Syncrude faces multimillion-dollar tailings costs

Fri Apr 23, 2010 1:51pm EDT
 
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By Jeffrey Jones

CALGARY, Alberta (Reuters) - Syncrude Canada Ltd, the country's largest oil sands producer, will spend hundreds of millions of dollars building two plants to reduce toxic waste under recently tightened regulations, it said on Friday.

The plants, which will employ new technology to process tailings from oil sands production, are conditions of approvals by the Alberta Energy Resources Conservation Board, the first under a directive issued in February 2009.

Syncrude and the ERCB said the new rules are tough, but at least one environmental group said the approvals impose weaker targets than what were spelled out in the directive.

The board approved tailings ponds -- expansive man-made lakes that hold water, leftover bitumen, clay and heavy metals from the oil sands production process -- for both Syncrude and the yet-to-be-built Fort Hills project. The nods came with several conditions.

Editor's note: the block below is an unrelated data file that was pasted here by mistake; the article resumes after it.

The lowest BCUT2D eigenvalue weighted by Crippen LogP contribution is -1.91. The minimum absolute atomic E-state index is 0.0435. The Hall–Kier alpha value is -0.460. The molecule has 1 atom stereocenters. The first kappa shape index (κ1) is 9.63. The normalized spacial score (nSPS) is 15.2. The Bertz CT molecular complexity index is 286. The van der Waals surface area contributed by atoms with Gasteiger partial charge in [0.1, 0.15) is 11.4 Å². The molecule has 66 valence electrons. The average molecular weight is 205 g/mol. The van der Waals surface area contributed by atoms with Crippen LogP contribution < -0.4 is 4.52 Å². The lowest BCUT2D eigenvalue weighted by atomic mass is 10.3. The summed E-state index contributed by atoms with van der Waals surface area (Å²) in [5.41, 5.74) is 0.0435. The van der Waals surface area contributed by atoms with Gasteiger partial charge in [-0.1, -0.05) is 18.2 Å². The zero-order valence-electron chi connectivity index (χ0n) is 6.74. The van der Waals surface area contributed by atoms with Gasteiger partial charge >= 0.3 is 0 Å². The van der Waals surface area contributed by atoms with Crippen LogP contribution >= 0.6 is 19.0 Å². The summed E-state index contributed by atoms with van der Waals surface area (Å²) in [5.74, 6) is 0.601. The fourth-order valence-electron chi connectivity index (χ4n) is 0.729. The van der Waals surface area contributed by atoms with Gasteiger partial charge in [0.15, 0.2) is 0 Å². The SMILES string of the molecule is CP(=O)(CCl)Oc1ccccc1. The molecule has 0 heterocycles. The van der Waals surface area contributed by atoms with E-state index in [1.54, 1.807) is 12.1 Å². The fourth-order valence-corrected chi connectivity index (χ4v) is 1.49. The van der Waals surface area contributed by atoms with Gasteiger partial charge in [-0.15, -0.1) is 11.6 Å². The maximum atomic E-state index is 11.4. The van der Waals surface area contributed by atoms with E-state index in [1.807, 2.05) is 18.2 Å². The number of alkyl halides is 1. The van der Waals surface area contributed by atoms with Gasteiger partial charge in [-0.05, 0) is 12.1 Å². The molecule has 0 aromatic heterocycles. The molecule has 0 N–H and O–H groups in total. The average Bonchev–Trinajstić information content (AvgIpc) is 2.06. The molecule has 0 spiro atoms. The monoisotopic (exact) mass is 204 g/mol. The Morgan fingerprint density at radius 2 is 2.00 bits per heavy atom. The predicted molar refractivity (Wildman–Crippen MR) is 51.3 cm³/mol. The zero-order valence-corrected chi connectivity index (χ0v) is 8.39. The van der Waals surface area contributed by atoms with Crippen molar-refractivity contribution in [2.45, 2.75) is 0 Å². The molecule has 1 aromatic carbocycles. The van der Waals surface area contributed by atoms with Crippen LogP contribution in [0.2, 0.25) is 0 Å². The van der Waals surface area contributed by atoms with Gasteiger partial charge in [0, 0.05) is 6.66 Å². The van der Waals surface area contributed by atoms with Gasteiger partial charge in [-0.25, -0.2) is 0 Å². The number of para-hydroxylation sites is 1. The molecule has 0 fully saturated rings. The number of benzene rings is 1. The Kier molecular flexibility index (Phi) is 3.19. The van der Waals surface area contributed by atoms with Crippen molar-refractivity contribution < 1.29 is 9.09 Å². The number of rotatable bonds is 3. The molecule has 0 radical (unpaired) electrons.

"This is the first time we've laid down specific criteria that the companies had to meet with respect to managing their tailings ponds," ERCB Chairman Dan McFadyen said in an interview.

"They were performance criteria. It didn't say how to do it. It said here's what you have to do to meet the management of tailings ponds to get them toward what we call a trafficable surface so they can then be reclaimed."

Under the new rules, operators must report on the ponds annually, cut the accumulation of fluid tailings and specify dates for construction, use and closure.

The ponds came to symbolize the battle between environmental groups and the oil sands industry in 2008, when 1,600 ducks were killed when they landed on a tailings pond at Syncrude's operation in northern Alberta. Syncrude has pleaded not guilty to federal and provincial charges over the incident and the case is now being tried.   Continued...

 
<p>Heavy equipment mines the oil tar sands at Syncrude's Aurora mine near Fort McMurray, Alberta in this May 23, 2006 file photo. REUTERS/Todd Korol/Files</p>